Circuit riding clergymen, mostly Methodist and Baptist, brought religion to the scattered and hard-to-reach settlements of Appalachia before the Civil War. Obtaining resident pastors for sparsely-settled mountain communities was an ongoing problem. For many pioneer families, a visit from a circuit rider a few times a year was the only form of organized religion they would experience. Such visits encouraged believers to hold to their faith in a harsh environment. But tying local communities into established circuits also provided broader social benefits. Circuit riders provided news about current events occurring outside the region, medical remedies and agricultural techniques used elsewhere, and even information about family members and acquaintances spread across a broader region. Circuit riders exerted influence far beyond their religious impact.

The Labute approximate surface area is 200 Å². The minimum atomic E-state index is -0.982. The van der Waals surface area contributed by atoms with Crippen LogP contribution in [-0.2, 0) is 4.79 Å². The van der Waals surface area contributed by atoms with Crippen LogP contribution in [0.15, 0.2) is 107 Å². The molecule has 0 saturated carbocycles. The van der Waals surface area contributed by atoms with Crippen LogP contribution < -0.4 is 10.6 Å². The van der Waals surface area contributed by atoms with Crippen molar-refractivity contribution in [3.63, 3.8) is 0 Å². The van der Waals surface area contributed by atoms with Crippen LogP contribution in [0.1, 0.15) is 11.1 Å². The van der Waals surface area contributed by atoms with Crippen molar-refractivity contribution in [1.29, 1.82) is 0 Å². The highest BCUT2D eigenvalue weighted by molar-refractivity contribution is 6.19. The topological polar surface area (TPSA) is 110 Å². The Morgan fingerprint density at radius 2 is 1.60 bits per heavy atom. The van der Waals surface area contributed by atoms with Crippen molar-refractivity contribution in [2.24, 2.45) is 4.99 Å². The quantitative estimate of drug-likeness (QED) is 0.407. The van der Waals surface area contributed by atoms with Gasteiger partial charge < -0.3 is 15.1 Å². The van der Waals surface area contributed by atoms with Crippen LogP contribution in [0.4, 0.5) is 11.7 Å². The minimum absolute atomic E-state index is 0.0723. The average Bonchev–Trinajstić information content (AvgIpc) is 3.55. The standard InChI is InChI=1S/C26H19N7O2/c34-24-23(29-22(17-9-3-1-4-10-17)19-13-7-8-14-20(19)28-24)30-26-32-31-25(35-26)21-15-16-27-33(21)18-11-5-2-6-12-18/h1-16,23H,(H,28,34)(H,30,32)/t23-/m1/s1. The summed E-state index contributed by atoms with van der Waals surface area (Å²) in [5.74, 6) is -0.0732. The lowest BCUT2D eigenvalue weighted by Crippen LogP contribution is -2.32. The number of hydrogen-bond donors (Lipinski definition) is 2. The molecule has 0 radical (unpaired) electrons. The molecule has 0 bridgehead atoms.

Below is the Digital Heritage Moment as broadcast on the radio:
- Young Adult Choir, Tried Stone Missionary Baptist Church, 2001 Mountain Heritage Award Comments
SEPT. 29, 2001
Winner: Young Adult Choir of Tried Stone Missionary Baptist Church.
Accepting Award: choir director Cornell Proctor
The Young […]
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